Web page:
“Only you can prevent forest fires.” This saying was made famous by Smokey the Bear, the U.S. Forest Service’s forest ranger hat-wearing symbol for fire safety. A careless match or untended campfire is a disaster that could potentially become a wildfire. However, there’s one thing you might not realize - sometimes it’s better to let forests burn.
Small fires have been a part of the natural world for millions of years. But in recent years, huge, uncontrolled wildfires have burned too many acres of land. Fires in wild areas do need to occur, because they prevent buildup of dead brush and saplings. When forests haven’t burned in a long time, the dry kindling accumulates into “a firebomb waiting to go off.”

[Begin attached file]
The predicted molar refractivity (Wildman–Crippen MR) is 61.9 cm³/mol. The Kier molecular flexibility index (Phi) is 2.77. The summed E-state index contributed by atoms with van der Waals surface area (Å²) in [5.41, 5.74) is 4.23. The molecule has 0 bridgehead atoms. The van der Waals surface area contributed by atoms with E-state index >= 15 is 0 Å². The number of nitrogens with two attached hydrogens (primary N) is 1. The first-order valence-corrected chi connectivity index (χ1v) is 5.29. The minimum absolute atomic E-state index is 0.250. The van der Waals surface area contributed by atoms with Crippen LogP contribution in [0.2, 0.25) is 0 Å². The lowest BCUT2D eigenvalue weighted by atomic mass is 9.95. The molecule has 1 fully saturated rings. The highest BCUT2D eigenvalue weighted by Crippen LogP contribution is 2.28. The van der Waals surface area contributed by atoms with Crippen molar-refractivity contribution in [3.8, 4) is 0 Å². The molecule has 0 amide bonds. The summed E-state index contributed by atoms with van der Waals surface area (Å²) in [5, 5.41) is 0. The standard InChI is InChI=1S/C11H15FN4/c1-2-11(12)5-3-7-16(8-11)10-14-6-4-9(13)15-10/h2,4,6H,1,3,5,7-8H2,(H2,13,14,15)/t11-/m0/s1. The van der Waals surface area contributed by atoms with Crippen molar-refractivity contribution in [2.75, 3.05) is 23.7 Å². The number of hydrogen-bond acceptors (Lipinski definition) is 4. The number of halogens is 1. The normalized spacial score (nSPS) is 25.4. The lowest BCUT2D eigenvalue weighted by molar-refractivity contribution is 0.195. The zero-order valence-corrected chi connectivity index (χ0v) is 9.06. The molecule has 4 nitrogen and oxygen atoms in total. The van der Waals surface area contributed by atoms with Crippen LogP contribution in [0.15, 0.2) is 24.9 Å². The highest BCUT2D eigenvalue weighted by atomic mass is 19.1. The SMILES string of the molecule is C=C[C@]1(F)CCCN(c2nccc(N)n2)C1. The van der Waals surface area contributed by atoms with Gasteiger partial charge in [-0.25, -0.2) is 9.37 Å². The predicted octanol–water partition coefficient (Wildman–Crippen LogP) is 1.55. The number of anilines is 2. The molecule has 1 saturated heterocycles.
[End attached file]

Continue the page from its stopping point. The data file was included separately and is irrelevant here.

To prevent massive, widespread wildfires, scientists set controlled burns, fires that are deliberately set to imitate nature. The U.S. Forest Service uses controlled burns on windless, humid days to clear away excess wood. They hope to control burn a million acres a year by 2015 (about 2,000 square miles).
In the future, controlled burns and more effective equipment will help put fires out faster.